III. DISCUSSION

In response to the Court's Show Cause Order, Defendants offered four pieces of evidence: (1) Plaintiff's complaint; (2) Plaintiff's stipulation as to the amount in controversy; (2) an assessment of property damage and cost of repairs; and (3) a summary of Plaintiff's recorded statement. (Doc. 7, Exs. 2-4.)

Here, Defendants assert that Plaintiff's stipulation alone should be sufficient to meet this burden. "However, a plaintiff's mere concession that the amount-in-controversy exceeds $75, 000 is insufficient because jurisdictional objections cannot be forfeited or waived." Eckert v. Sears, Roebuck & Co., No. 8:13-cv-2599, 2013 WL 5673511, at *1 (M.D. Fla. Oct. 17, 2013) (internal quotation marks omitted). This Court thus has "an obligation to determine that the requisite jurisdictional amount is satisfied and that inquiry is independent of the parties' assertions or desires to litigate in federal court." WRIGHT & MILLER, FEDERAL PRACTICE AND PROCEDURE Vol. 14AA, § 3702 (4th ed. 2013).

Plaintiff seeks both general and special damages, consequential damages, and reasonable attorney's fees and costs. (Doc. 10, Ex. 1.) In terms of damages resulting from the accident, Plaintiff's car was totaled; he suffered a broken wrist that required surgery and several broken or cracked teeth; and he missed at least four days of work. (Doc. 10, Ex. 2.) Taking each item in turn, the Court concludes that Defendants have failed to prove by a preponderance of the evidence that the amount in controversy exceeds $75, 000.00. Specifically, the evidence produced relating to the car's value equals, at most, $9, 325.00. (Doc. 10, Ex. 3.) With regard to the medical damages, Defendants do not provide the Court with any documentation of the injuries or medical expenses, aside from Plaintiff's stipulation. (Doc. 10.) Plaintiff merely asserts that the tooth repairs are estimated to "exceed $10, 000.00." (Id., Ex. 2.) Additionally, Plaintiff's broken wrist, which was apparently not recognized by the emergency doctors and ultimately required surgery, is "reasonably expected to be in excess of $15, 000.00." (Id.) Finally, Plaintiff claims several thousand dollars in lost wages for at least four days missed work, though he does not indicate his profession or salary. (Id.)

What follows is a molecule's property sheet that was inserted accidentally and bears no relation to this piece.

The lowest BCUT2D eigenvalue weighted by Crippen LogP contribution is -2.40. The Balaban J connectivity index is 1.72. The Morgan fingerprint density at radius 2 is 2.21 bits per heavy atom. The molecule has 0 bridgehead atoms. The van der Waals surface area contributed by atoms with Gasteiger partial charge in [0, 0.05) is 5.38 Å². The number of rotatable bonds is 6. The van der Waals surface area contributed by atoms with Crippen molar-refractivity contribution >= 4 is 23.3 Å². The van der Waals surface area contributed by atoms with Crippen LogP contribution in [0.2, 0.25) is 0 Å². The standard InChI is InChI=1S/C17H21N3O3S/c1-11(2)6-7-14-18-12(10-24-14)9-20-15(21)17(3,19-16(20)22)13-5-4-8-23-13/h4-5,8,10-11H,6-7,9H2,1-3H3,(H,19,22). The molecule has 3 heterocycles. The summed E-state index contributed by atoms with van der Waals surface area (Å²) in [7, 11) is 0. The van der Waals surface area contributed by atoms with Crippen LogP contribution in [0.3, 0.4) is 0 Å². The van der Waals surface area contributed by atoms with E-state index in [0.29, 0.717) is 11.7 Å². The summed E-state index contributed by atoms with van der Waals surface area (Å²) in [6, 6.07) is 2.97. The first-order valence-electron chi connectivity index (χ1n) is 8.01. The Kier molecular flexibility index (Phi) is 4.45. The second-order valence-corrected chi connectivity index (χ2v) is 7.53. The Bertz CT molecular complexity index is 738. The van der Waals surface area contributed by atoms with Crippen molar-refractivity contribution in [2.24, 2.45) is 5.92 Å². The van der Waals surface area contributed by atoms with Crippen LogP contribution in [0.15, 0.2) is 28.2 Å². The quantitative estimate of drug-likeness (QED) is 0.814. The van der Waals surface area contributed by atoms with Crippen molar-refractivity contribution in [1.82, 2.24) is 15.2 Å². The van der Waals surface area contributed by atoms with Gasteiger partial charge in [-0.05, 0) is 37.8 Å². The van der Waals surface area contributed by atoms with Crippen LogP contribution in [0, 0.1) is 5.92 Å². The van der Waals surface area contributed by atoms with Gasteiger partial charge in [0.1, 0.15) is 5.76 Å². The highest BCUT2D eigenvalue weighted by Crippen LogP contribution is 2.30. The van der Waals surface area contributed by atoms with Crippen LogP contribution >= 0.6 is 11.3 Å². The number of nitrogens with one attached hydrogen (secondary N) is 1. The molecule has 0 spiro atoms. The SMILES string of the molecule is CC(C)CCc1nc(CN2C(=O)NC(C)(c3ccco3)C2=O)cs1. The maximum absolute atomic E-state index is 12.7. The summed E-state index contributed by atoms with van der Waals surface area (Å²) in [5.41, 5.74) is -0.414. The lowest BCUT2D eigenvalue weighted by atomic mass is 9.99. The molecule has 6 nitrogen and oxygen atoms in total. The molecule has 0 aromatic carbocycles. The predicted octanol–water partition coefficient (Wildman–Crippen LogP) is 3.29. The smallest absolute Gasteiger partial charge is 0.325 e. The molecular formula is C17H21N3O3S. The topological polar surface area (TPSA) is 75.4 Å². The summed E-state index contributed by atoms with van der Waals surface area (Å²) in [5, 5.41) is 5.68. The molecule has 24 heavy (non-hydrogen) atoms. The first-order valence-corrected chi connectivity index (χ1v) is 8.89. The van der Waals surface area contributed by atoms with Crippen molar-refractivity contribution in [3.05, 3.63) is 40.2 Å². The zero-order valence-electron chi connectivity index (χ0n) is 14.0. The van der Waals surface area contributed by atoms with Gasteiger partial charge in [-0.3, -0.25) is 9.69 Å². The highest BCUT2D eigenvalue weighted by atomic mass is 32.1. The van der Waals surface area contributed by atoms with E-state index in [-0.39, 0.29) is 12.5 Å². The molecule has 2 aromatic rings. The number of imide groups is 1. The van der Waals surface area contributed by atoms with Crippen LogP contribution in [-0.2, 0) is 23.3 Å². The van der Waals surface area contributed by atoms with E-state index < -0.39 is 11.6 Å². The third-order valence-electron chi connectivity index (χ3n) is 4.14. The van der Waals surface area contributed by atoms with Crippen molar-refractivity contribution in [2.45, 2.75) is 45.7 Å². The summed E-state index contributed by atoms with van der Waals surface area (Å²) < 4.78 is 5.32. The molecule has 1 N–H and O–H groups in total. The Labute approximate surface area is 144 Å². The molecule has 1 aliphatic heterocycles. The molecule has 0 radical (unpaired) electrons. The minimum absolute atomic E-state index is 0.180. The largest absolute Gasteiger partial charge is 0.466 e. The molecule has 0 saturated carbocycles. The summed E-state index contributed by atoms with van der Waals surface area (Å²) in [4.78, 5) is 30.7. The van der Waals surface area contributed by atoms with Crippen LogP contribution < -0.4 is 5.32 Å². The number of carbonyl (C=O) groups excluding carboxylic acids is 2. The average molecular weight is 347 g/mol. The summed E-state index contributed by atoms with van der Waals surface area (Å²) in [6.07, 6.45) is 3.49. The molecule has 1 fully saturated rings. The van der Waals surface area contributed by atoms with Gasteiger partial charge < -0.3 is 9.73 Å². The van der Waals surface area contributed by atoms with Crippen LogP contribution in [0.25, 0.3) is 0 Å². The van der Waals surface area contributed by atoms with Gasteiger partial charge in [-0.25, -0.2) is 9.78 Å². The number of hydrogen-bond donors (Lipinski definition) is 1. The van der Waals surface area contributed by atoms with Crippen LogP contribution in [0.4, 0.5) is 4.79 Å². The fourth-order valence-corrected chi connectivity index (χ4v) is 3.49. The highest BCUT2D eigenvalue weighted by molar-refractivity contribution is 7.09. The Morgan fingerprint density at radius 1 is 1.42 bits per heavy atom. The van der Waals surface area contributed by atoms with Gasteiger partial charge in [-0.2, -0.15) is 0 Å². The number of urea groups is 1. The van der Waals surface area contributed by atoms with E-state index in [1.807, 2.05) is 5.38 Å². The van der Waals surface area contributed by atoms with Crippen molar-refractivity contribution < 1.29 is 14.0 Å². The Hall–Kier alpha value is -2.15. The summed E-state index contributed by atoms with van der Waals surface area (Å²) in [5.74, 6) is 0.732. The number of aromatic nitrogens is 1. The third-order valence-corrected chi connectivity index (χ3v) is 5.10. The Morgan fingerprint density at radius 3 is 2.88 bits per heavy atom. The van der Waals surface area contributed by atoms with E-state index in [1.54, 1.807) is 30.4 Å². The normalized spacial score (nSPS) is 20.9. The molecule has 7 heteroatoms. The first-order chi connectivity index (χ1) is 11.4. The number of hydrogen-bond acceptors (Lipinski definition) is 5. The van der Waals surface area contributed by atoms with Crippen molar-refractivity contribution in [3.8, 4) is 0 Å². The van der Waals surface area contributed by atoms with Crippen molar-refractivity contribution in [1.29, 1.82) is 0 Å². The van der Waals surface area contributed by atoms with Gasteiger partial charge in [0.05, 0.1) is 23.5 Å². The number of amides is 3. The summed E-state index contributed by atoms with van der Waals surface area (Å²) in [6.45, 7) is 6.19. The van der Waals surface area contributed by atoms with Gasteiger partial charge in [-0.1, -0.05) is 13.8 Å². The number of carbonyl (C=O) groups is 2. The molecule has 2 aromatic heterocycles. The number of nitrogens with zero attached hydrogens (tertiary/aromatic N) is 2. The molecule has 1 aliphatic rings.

In Givens v. Publix Super Markets, Inc., the court found that the defendant failed to prove the amount in controversy exceeded $75, 000.00. No. 1:13-cv-16, 2013 WL 4518133, at * 3 (M.D. Ga. Aug. 26, 2013). There, the plaintiff alleged "medical expenses of only $42, 022.30, []general damages and damages associated with future medical bills." Id . Here, Defendants ask the Court to engage in the same type of speculation. Based on the numbers provided, the special damages requested total $37, 325.00.[2] Defendants thus ask this Court to find that the general damages and attorney's fees exceed $37, 675.00, without any indication as to the factual basis for those damages.[3] Defendants have not provided any documentation as to the extent of the injury, aside from Plaintiff's recorded statement and stipulation, nor have they provided any comparison cases to show the value of the claims. And while true that the Court may make reasonable deductions, inferences, or extrapolations, the Court will not "speculate as to the amount in controversy without the benefit of evidence in support thereof." Id.

Because Defendants have failed to prove the amount in controversy by a preponderance of the evidence, the Clerk is DIRECTED to REMAND this case to the Superior Court of Richmond County, Georgia. The Clerk is further directed to TERMINATE all motions and CLOSE this case.